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Tamil Nadu

Tamil Nadu’s Humanitarian Approach To Sri Lankan Crisis Despite Turbulent Past

Over the years, subsequent governments in Tamil Nadu, along with the state politicians and its people have heavily criticised the Sri Lankan authorities regarding the atrocities faced by Tamil minorities in the island nation, which still continues to stir emotions in the southern Indian state.

Supporters of Sri Lanka’s main opposition burn placards during a protest outside the president’s office in Colombo. (Photo: PTI)

GIVEN the geographical and cultural proximity between the southern Indian state of Tamil Nadu and the island nation of Sri Lanka, one would have expected stronger ties between the two regions in South Asia. However, matters relating to citizenship and the civil war that went on for years in Sri Lanka ensured that India, under pressure from the state of Tamil Nadu, experienced a strained relationship with its neighbouring nation. 

Over the years, subsequent governments in Tamil Nadu, along with the state politicians and its people have heavily criticised the Sri Lankan authorities regarding the atrocities faced by Tamil minorities in the island nation, which still continues to stir emotions in the southern Indian state. Post-2009, after the Sri Lankan government’s war with the Liberation Tigers of Tamil Eelam (LTTE), came to an end, tensions continue to haunt both the regions with regard to the conflict between the Sri Lankan Navy and Tamil fishermen. 

However, with Sri Lanka currently going through a period of turmoil owing to its worst economic crisis, the Tamil Nadu government, whose interest in Sri Lankan matters was mostly restricted to the lives of the Tamils, have decided to help the struggling nation and its people, which includes non-Tamilians as well. 

In what can be seen as a step that will, in MK Stalin’s own words, “help to improve the warmth and cordiality between nations,” the Tamil Nadu legislative assembly, earlier this month, unanimously passed a resolution seeking permission to supply rice and essential medicines as an aid to Sri Lanka. The resolution was accepted by Indian External Affairs Minister Dr S Jaishankar, who said that the TN government’s assistance can supplement the aid provided by the Union government.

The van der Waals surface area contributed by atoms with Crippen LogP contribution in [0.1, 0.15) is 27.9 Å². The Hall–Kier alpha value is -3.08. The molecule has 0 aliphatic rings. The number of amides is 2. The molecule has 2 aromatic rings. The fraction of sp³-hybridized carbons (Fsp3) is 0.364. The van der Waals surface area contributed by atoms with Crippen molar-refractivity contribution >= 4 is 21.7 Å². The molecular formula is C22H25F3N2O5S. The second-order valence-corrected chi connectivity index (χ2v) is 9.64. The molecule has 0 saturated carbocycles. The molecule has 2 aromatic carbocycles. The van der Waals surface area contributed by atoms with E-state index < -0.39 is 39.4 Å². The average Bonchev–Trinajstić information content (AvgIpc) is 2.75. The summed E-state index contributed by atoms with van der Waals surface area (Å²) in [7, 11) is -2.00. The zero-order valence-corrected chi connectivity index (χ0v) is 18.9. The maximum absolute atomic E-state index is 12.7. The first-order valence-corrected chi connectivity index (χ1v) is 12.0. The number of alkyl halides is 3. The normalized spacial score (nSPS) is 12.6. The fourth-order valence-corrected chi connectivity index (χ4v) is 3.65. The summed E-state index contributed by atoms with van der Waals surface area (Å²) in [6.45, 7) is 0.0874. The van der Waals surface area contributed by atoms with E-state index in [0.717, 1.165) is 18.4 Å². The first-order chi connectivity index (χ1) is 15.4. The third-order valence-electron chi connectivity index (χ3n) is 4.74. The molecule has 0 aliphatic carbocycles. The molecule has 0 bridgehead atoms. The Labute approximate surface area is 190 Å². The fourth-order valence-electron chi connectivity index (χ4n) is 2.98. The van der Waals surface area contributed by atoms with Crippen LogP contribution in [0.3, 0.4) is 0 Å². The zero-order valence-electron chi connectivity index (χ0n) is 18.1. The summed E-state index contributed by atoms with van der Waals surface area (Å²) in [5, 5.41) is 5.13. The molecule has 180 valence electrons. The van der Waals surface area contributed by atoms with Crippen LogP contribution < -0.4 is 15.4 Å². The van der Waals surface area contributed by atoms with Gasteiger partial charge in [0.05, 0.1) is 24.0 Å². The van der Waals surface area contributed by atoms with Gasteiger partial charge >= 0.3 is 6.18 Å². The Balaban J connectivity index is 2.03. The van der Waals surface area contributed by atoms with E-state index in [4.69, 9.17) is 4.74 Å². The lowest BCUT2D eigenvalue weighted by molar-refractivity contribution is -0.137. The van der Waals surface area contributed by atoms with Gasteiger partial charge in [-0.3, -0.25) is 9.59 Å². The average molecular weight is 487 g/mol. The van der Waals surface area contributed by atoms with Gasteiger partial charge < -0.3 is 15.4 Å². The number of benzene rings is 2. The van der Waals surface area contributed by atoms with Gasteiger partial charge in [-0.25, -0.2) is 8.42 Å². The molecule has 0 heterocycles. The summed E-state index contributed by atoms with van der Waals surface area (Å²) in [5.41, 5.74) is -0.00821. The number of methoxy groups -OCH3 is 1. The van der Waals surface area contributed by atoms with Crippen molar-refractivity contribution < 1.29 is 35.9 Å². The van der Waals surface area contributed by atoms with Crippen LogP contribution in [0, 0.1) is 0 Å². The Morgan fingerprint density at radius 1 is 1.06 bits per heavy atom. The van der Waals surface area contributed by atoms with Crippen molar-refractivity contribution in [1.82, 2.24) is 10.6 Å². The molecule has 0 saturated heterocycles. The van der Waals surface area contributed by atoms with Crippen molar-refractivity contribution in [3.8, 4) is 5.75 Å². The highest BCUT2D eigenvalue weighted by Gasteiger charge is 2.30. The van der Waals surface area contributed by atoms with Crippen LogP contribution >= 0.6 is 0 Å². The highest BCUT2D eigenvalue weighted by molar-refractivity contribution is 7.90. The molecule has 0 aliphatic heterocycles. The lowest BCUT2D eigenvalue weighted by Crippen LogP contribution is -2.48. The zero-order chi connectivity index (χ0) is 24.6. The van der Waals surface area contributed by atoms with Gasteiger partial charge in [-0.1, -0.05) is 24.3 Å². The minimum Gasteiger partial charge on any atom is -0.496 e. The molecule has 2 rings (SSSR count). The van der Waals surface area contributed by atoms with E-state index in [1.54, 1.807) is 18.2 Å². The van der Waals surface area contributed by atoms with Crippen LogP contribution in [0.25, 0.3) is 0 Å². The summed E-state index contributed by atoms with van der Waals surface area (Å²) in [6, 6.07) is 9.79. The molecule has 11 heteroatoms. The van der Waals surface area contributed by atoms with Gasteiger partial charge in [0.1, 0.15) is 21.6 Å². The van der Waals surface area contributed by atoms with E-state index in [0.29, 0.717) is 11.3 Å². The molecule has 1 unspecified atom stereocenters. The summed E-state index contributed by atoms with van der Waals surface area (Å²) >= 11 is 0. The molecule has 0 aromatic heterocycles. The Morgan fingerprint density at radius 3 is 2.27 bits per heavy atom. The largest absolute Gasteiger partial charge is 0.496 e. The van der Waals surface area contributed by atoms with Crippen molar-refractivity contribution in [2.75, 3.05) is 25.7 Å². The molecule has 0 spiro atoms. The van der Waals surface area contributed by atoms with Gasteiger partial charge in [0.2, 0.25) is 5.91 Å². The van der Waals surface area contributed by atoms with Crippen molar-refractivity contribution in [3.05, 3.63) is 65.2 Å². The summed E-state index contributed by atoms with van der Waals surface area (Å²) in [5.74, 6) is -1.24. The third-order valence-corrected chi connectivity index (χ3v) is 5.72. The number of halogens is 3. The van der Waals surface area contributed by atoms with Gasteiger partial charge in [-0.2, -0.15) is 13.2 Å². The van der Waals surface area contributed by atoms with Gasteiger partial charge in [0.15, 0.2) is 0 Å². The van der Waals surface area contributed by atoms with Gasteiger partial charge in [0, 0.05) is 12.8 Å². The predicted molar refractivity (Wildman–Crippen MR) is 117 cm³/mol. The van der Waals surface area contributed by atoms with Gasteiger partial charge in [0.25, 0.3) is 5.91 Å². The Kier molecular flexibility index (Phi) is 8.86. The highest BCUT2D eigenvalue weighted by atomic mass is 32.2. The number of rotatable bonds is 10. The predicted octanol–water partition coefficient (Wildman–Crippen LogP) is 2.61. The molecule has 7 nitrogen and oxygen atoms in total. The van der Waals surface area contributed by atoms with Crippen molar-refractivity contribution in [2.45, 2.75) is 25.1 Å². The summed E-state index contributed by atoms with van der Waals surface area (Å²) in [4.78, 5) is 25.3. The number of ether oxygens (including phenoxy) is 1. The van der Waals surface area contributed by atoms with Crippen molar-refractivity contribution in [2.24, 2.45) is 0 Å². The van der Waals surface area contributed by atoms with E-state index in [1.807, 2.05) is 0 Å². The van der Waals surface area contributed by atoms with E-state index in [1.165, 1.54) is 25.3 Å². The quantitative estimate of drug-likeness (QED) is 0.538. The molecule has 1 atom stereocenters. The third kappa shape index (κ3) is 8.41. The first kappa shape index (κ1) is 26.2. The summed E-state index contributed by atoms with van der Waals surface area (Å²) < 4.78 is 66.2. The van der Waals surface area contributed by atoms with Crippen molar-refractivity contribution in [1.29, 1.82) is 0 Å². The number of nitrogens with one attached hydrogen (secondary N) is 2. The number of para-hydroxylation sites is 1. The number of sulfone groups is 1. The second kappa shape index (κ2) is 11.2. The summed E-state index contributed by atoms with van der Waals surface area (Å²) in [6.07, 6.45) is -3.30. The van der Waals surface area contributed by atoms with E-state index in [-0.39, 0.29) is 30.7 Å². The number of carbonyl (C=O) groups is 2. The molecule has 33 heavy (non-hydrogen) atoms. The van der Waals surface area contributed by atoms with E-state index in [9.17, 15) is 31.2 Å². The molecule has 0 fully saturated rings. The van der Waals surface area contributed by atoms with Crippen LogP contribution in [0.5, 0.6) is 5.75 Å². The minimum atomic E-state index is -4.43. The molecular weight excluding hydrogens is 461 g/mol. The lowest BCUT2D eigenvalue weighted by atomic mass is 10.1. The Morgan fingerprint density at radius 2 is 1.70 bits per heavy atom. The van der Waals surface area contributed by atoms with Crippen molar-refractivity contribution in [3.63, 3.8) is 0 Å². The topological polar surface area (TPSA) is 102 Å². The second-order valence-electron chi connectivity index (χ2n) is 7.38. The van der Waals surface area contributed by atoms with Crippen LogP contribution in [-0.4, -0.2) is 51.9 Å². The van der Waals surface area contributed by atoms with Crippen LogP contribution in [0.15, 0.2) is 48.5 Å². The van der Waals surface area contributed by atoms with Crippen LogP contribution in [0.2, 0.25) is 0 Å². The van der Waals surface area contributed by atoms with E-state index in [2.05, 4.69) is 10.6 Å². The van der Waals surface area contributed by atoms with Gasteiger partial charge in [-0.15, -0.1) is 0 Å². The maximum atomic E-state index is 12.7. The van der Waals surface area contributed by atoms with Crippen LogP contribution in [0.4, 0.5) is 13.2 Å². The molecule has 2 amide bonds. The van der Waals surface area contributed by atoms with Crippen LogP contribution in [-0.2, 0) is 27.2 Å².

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“Throughout the past many years, Tamil Nadu has mostly voiced in favour of only the Tamils in Sri Lanka. But in the ongoing crisis, the state government has made it clear that it stands with all Sri Lankans. We are seeing a humanitarian approach by the Stalin-led DMK government here,” says N Sathiya Moorthy, policy analyst and political commentator based in Chennai. He goes on to add that it’s a welcome move by the TN government, which has decided to keep aside all the issues they have with Sri Lanka’s political class. 

It’s interesting to note that the Dravida Munnetra Kazhagam (DMK), which is the ruling front in Tamil Nadu, have in the past, under the leadership of M Karunanidhi, was at the forefront of organising protest rallies in Tamil Nadu against the anti-Tamil violence in Sri Lanka during the late 1970s and early 1980s. 

Even the AIADMK, under the leadership of late J Jayalalitha, has been vocal about the Tamil cause in Sri Lanka. During her election campaign in 2016, Jayalalitha had promised that her party would put pressure on the government of India to provide dual citizenship to Sri Lankan Tamils, who are living as refugees in Tamil Nadu and also to create a separate state for Tamilians in Sri Lanka.

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And today, It’s not just the DMK government that has shown a positive attitude towards a humanitarian approach to Sri Lanka. Even opposition parties in the state including the AIADMK and the BJP have supported the state government’s decision to provide assistance to all Sri Lankans. 

Speaking to India Ahead, political analyst Sumanth Raman, also reiterates Moorthy’s thoughts that the Tamil Nadu government is not looking at the crisis in Sri Lanka from a political perspective but rather as a humanitarian crisis. “Right now, the aim of the TN government is to ensure that the people of Sri Lanka have enough food, fuel and so on. And as of now, both the Union and state government have done a good job in providing aid to Sri Lanka,” adds Raman. 

However, there is no clear clarity as to what Tamil Nadu’s or for that matter, even India’s stand is, with regard to the Rajapaksa regime. Following the violence that erupted in Sri Lanka and the resignation of Prime Minister Mahinda Rajapaksa, the Government of India had said that it will be guided by the “best interests” of the Sri Lankan people. 

Having said that, even today, most of the top officials in the Sri Lankan government, including the army chief and the defence secretary, according to Mr Raman have all been accused of war crimes in 2009. “Both DMK and AIADMK have, in the past, demanded that all these officials be taken to trial for war crimes,” he added. 

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